GWANGJU, South Korea (Reuters) - If the world swimming championships in Gwangju were just a taste of what is to come at the 2020 Olympics, then in the words of recently retired Australian sprinter James Magnussen — “Brace yourselves”.
A meet that was supposed to serve as an indicator of form heading into next year’s Games in Tokyo, the championships delivered this and more. Much, much more.
Champions were dethroned, new national heroes born and world records smashed. Swimmers pushed the limits of performance and the boundaries of sportsmanship. The scourge of doping reared its head once more.
After winning six gold and two silver medals, it would be safe to say Caeleb Dressel will arrive in Tokyo with a huge target on his back.
The U.S. sprint specialist became the first swimmer to win eight medals at a single world championships, taking down Olympic great Michael Phelps’s 10-year-old 100 metres butterfly world record for good measure.
The 22-year-old became the spearhead of the U.S. challenge in Gwangju after freestyle queen Katie Ledecky succumbed to illness and, after surrendering her 400 title to rising Australian star Ariarne Titmus, pulled out of two more events.
Ledecky recovered enough to defend her 800 title but health issues notwithstanding, a growing cast of rivals will perhaps feel emboldened after Gwangju, where Italian Simona Quadarella emerged as a threat in the 800 and won the 1,500.
There was no shortage of swimming storylines.
Britain’s Adam Peaty proved peerless in the 100 breaststroke once again, completing his ‘Project 56’ by becoming the first swimmer to breach 57 seconds.
He also won gold in the 50 and another from Britain’s sensational 4x100 medley relay win on the final night of competition.
“Looking good for next year and all ready for what comes with a bunch of four lads who are young but gathering experience,” said Peaty after the relay. “And yeah, I think we are going to smash it.”
But performances in the pool were overshadowed by events on the podium as simmering anger over world governing body FINA’s handling of doping issues boiled over in spectacular fashion.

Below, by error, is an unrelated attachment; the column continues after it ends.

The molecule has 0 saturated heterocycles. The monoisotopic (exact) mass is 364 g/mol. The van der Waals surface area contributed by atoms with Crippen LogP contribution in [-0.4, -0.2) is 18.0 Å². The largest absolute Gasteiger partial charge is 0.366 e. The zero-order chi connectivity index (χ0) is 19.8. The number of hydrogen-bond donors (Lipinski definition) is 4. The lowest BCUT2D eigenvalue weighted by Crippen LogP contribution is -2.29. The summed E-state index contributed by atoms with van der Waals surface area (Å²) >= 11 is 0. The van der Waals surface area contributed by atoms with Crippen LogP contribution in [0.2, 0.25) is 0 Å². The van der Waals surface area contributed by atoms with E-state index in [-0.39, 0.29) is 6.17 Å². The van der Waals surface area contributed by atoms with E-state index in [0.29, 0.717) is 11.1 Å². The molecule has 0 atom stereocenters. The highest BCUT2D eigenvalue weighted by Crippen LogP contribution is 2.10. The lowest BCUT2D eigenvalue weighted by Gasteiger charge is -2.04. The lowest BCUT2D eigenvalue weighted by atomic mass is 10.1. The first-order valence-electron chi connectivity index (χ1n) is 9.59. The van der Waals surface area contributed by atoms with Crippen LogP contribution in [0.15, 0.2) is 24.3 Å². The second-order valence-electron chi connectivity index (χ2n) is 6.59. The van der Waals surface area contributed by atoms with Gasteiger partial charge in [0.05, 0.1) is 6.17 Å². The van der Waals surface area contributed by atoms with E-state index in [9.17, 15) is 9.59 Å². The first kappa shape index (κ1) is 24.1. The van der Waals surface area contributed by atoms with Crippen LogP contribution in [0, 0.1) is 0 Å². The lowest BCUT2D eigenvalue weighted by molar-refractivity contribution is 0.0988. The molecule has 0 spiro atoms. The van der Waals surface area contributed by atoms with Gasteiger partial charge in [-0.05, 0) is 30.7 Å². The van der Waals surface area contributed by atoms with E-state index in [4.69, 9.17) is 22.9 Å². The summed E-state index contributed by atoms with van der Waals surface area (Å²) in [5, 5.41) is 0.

China’s Sun Yang was allowed to compete in Gwangju despite the World Anti-Doping Agency (WADA) appealing a FINA doping panel’s decision to clear the 27-year-old of wrongdoing during a random drug test last September.
Documents leaked to the media revealed the multiple world and Olympic champion questioned the credentials of the testers before members of his entourage smashed the vials containing his blood samples with a hammer.
After Sun, who also served a doping suspension in 2014, won the 400 freestyle on Sunday, silver medallist Mack Horton refused to share the podium with him.
Two days later, British bronze medallist Duncan Scott would not shake Sun’s hand or pose for a group photo with him after his victory in the 200, sparking an angry, aggressive response from the Chinese swimmer on the podium.
FINA sent warning letters to all three swimmers and tweaked its code of conduct in response to the incidents, with Executive Director Cornel Marculescu confirming athletes could be stripped of their medals for similar behaviour in future.
Major sporting events rarely escape the ugly menace of doping and Gwangju was no different.
Australian swimmer Shayna Jack, who withdrew from the team just before the world championships, confirmed she had tested positive for a banned substance in an out-of-competition test.
Swimming Australia (SA) came under heavy fire for concealing the news given Jack’s team mate Horton was waging a public campaign against Sun over the Chinese swimmer’s doping history.
Responding to accusations of hypocrisy and double standards, SA Chief Executive Leigh Russell said: ‘An Australian swimmer returning a positive result is both bitterly disappointing and embarrassing to our team, our sport and our country”.
Australia will hope it can restore its battered reputation before next year’s Olympics.
Editing by Ian Ransom